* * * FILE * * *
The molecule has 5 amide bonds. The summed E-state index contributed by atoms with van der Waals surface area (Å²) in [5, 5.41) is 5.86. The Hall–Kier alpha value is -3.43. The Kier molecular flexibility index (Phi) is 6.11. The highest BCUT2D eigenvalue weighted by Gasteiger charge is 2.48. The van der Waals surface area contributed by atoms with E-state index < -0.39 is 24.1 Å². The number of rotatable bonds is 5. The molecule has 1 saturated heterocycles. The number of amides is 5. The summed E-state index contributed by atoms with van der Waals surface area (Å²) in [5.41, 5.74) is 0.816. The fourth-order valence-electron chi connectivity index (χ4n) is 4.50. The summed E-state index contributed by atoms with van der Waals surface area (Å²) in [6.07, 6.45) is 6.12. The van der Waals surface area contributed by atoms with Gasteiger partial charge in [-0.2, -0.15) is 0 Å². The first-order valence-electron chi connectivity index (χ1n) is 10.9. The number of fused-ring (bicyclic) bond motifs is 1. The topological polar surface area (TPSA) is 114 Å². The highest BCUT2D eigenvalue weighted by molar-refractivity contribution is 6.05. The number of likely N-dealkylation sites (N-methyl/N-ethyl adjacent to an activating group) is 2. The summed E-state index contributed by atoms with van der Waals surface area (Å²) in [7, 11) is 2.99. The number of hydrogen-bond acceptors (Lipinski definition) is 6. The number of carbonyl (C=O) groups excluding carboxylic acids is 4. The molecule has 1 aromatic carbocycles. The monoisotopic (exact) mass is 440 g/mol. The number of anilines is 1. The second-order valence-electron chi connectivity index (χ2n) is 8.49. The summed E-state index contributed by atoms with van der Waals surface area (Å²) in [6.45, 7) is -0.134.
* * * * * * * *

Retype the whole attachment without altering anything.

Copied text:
The molecule has 5 amide bonds. The summed E-state index contributed by atoms with van der Waals surface area (Å²) in [5, 5.41) is 5.86. The Hall–Kier alpha value is -3.43. The Kier molecular flexibility index (Phi) is 6.11. The highest BCUT2D eigenvalue weighted by Gasteiger charge is 2.48. The van der Waals surface area contributed by atoms with E-state index < -0.39 is 24.1 Å². The number of rotatable bonds is 5. The molecule has 1 saturated heterocycles. The number of amides is 5. The summed E-state index contributed by atoms with van der Waals surface area (Å²) in [5.41, 5.74) is 0.816. The fourth-order valence-electron chi connectivity index (χ4n) is 4.50. The summed E-state index contributed by atoms with van der Waals surface area (Å²) in [6.07, 6.45) is 6.12. The van der Waals surface area contributed by atoms with Gasteiger partial charge in [-0.2, -0.15) is 0 Å². The first-order valence-electron chi connectivity index (χ1n) is 10.9. The number of fused-ring (bicyclic) bond motifs is 1. The topological polar surface area (TPSA) is 114 Å². The highest BCUT2D eigenvalue weighted by molar-refractivity contribution is 6.05. The number of likely N-dealkylation sites (N-methyl/N-ethyl adjacent to an activating group) is 2. The summed E-state index contributed by atoms with van der Waals surface area (Å²) in [7, 11) is 2.99. The number of hydrogen-bond acceptors (Lipinski definition) is 6. The number of carbonyl (C=O) groups excluding carboxylic acids is 4. The molecule has 1 aromatic carbocycles. The monoisotopic (exact) mass is 440 g/mol. The number of anilines is 1. The second-order valence-electron chi connectivity index (χ2n) is 8.49. The summed E-state index contributed by atoms with van der Waals surface area (Å²) in [6.45, 7) is -0.134.